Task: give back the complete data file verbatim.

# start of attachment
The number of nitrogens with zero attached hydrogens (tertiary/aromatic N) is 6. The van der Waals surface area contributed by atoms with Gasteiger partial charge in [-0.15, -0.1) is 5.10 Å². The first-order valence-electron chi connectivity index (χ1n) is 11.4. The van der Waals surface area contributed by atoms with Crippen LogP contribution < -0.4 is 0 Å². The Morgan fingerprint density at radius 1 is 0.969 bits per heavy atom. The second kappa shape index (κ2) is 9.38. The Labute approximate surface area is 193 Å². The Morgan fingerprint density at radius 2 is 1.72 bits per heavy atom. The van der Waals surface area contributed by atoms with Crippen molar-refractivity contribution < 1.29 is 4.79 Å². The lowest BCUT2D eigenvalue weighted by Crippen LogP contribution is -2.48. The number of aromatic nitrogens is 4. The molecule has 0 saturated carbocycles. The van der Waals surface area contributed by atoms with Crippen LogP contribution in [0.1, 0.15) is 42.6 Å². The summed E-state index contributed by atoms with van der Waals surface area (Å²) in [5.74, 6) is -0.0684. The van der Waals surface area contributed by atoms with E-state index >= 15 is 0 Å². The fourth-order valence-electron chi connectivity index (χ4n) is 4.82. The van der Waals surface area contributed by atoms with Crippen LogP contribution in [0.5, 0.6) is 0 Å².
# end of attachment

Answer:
The number of nitrogens with zero attached hydrogens (tertiary/aromatic N) is 6. The van der Waals surface area contributed by atoms with Gasteiger partial charge in [-0.15, -0.1) is 5.10 Å². The first-order valence-electron chi connectivity index (χ1n) is 11.4. The van der Waals surface area contributed by atoms with Crippen LogP contribution < -0.4 is 0 Å². The Morgan fingerprint density at radius 1 is 0.969 bits per heavy atom. The second kappa shape index (κ2) is 9.38. The Labute approximate surface area is 193 Å². The Morgan fingerprint density at radius 2 is 1.72 bits per heavy atom. The van der Waals surface area contributed by atoms with Crippen molar-refractivity contribution < 1.29 is 4.79 Å². The lowest BCUT2D eigenvalue weighted by Crippen LogP contribution is -2.48. The number of aromatic nitrogens is 4. The molecule has 0 saturated carbocycles. The van der Waals surface area contributed by atoms with Crippen LogP contribution in [0.1, 0.15) is 42.6 Å². The summed E-state index contributed by atoms with van der Waals surface area (Å²) in [5.74, 6) is -0.0684. The van der Waals surface area contributed by atoms with E-state index >= 15 is 0 Å². The fourth-order valence-electron chi connectivity index (χ4n) is 4.82. The van der Waals surface area contributed by atoms with Crippen LogP contribution in [0.5, 0.6) is 0 Å².